By William S. Coleman III
Strange and challenging times, these COVID-19 days, weeks, possibly months. I called upon my family to help me, to give me guidance, to let me know how they’re feeling as we are living in our communities and our country, the world … As we ALL experience the devastation of microbes killing Harmony – hospitalizing so many of us, killing thousands, too.
I asked my son, who lives in California, to tell me his feelings. I asked my daughter who told me a few weeks ago that this is something like none of us will have ever seen in our lifetimes. I asked her to share, to continue to share her thoughts with me. I asked my extended family to share with me their thoughts and their feelings about what’s going on in this world today. How they are DOING!
I believe that this is the time that we really need to look to our fellow humans and to reach out to each other – and to talk about what’s going on.
To know our history is to know our present and future. But today we have an opportunity not to judge what’s going on but to think about what we mean to each other. Life is so precious and so limited in time! We could be here today and gone tomorrow! What will we have learned?
If we look at our past histories … of things that have happened in this world: the swine flu, AIDS, the Bubonic Plague, the Influenza Virus of 1916 to 1920 … so many people died during those times. If we look at wars that we have participated in or by reading articles in the newspaper or listening to conversations on the radio or even following breaking news on the Internet … when do we get a chance to really express how we feel to people in our family or our close friends?
As I look back and read old newspapers and try to find newspaper articles to get the feelings of people years ago as they experienced these different pandemics, all the suffering, I find things have not changed all that much in the way people have reacted and interacted with each other. How many can remember the scourge of Polio? There are a lot of articles about polio and how families felt when one of their children was diagnosed with it. What were the feelings of FDR – President Franklin Delano Roosevelt – when, in his late 20s, he was diagnosed with Polio? What was that like? Did it make him a better, a GREAT, President? I think YES!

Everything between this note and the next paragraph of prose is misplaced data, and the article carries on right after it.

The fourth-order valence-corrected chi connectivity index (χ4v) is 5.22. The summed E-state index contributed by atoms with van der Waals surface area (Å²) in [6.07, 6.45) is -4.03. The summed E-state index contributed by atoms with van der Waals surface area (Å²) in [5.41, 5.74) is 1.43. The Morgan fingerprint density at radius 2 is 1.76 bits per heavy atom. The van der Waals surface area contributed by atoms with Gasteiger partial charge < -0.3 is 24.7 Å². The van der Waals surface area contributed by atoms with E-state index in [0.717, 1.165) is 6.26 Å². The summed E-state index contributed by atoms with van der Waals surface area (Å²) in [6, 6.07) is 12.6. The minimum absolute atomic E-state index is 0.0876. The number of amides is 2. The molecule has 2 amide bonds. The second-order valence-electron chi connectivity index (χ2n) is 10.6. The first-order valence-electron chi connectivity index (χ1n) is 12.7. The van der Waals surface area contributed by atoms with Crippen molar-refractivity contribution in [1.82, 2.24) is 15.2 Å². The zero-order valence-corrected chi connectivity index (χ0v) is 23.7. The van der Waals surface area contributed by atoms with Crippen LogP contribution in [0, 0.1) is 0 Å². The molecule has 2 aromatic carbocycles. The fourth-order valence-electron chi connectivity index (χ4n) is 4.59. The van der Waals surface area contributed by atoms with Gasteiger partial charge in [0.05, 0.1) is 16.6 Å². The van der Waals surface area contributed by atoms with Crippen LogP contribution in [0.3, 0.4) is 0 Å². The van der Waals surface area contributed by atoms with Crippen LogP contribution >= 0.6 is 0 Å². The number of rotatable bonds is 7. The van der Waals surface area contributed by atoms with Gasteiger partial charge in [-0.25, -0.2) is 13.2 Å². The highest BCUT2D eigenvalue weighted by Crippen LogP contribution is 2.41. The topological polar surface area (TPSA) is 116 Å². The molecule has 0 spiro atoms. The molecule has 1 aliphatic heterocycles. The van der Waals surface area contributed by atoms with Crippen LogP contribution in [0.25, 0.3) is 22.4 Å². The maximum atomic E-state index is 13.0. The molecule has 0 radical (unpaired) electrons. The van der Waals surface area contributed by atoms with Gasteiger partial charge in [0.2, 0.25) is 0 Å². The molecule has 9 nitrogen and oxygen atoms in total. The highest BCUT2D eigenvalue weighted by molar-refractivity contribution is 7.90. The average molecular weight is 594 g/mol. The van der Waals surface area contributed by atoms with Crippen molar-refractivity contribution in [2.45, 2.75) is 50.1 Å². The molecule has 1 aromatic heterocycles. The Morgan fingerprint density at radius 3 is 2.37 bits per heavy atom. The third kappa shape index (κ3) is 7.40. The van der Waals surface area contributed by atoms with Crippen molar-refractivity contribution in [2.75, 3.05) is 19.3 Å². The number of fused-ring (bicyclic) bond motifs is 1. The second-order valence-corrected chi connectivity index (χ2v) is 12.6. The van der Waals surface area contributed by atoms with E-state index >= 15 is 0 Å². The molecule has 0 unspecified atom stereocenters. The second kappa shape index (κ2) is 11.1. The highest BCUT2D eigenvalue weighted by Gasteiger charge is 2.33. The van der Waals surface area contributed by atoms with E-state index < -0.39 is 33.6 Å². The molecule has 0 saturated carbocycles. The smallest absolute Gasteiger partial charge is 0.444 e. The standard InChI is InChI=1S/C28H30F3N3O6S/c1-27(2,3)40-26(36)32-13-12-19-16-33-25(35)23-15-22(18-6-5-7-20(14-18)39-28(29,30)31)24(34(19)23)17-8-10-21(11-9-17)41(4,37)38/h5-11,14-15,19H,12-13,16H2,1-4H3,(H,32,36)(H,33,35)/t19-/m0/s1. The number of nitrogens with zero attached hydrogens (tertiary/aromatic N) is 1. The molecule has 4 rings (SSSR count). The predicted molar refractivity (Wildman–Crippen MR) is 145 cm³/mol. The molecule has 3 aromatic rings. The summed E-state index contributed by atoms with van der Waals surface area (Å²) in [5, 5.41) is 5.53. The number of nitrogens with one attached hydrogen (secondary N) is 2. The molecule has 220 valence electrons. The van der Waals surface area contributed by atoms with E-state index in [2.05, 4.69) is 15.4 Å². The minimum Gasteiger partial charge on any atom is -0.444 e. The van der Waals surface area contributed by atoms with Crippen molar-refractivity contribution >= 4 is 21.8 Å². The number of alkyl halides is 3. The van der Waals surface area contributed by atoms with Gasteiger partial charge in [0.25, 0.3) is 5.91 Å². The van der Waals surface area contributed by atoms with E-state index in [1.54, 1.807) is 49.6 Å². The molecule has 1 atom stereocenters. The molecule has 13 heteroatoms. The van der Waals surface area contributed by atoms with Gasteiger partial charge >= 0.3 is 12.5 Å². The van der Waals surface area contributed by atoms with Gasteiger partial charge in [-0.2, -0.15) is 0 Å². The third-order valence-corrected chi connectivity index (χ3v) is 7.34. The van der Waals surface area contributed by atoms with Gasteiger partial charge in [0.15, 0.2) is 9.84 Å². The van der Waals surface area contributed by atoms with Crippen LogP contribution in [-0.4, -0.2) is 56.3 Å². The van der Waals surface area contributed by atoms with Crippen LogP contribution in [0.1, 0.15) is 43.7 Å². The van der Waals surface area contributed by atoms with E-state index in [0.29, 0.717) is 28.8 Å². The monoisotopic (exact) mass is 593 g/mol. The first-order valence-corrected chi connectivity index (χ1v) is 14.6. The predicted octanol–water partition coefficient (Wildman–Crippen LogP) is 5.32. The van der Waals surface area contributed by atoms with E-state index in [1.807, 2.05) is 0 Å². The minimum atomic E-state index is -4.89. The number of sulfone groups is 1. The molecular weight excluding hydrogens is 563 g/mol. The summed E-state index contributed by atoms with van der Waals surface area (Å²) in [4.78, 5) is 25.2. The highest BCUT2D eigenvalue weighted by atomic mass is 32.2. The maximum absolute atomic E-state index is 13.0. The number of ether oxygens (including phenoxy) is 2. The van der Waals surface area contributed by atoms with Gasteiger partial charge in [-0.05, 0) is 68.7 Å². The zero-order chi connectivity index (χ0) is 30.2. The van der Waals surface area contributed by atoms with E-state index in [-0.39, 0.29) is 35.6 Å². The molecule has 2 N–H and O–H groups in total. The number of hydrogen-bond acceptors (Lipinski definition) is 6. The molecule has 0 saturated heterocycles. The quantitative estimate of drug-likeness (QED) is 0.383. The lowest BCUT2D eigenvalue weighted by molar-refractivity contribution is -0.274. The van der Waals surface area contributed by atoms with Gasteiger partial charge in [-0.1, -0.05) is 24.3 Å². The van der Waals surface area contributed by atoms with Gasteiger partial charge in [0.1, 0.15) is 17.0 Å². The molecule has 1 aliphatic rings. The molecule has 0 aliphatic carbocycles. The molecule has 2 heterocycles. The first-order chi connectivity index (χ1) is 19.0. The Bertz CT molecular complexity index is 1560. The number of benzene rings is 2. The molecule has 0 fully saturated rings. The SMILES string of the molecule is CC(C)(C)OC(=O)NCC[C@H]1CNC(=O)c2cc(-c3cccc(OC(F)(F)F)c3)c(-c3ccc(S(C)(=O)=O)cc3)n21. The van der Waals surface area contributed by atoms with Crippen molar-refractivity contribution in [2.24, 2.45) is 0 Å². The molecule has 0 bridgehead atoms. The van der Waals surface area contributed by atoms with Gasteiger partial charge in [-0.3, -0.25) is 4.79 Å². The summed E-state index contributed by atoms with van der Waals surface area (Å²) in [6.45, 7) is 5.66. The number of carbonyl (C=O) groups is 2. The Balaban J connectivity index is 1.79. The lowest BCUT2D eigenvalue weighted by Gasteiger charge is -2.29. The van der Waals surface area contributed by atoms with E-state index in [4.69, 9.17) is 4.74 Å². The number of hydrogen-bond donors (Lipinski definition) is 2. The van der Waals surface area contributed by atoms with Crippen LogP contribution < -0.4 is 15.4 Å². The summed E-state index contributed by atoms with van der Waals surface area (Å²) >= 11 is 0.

I remember what it was like during the 1980s when the AIDS epidemic was running rampant – people didn’t understand. They were accusatory of a certain gender of individuals, saying: Oh, this is God’s Wrath on Them. Then we found out it was a simple disease … Or how about people coming down with the swine flu, the bird flu – all these different types of illnesses that were affecting our society? Some of us stood in judgment. How can we stand in judgment? When we look at the Ebola crisis that happened in parts of Africa, when we look at the illnesses because of infected water that happens in our country … HOW CAN WE JUDGE????
When we look at people who are victims of constant War – 24 hours a day – in various countries. It is still going on, and there are cries to end the wars, but the bombs do not stop!
If we can learn anything from COVID 19, we realize that there are no borders that can stop us from getting sick or dying from some force greater than our inability to care. Every once in awhile it seems like we all need a wake-up call. Then maybe our society, the world, will change for the better.
Maybe during this holy time of Passover and Easter we can fight the ills of our society by kindness – not judgment. Maybe, just maybe, 100 years from now, people will look back and see what happened in our society and say: They did their best. They did what they had to do.
And they were kind to each other.
From Chef Joey:
ROMAN STYLE GNOCCHI♥️!
We all seem to keep using the same side starches: rice, noodles, pilaf, potato, mashed potato. How about polenta?
Simple corn meal! Cook according to the package directions and add a bouillon cube – either vegetable or chicken.
If you want to add protein, as it is cooking, add 2 beaten eggs to the mix. Spread it out and let it chill. Cut into cubes and layer a pan. Sprinkle with grated cheese and bake for 20 minutes until heated through. Serve! Simple and delicious! It tastes great with pasta sauce, too! Even pesto!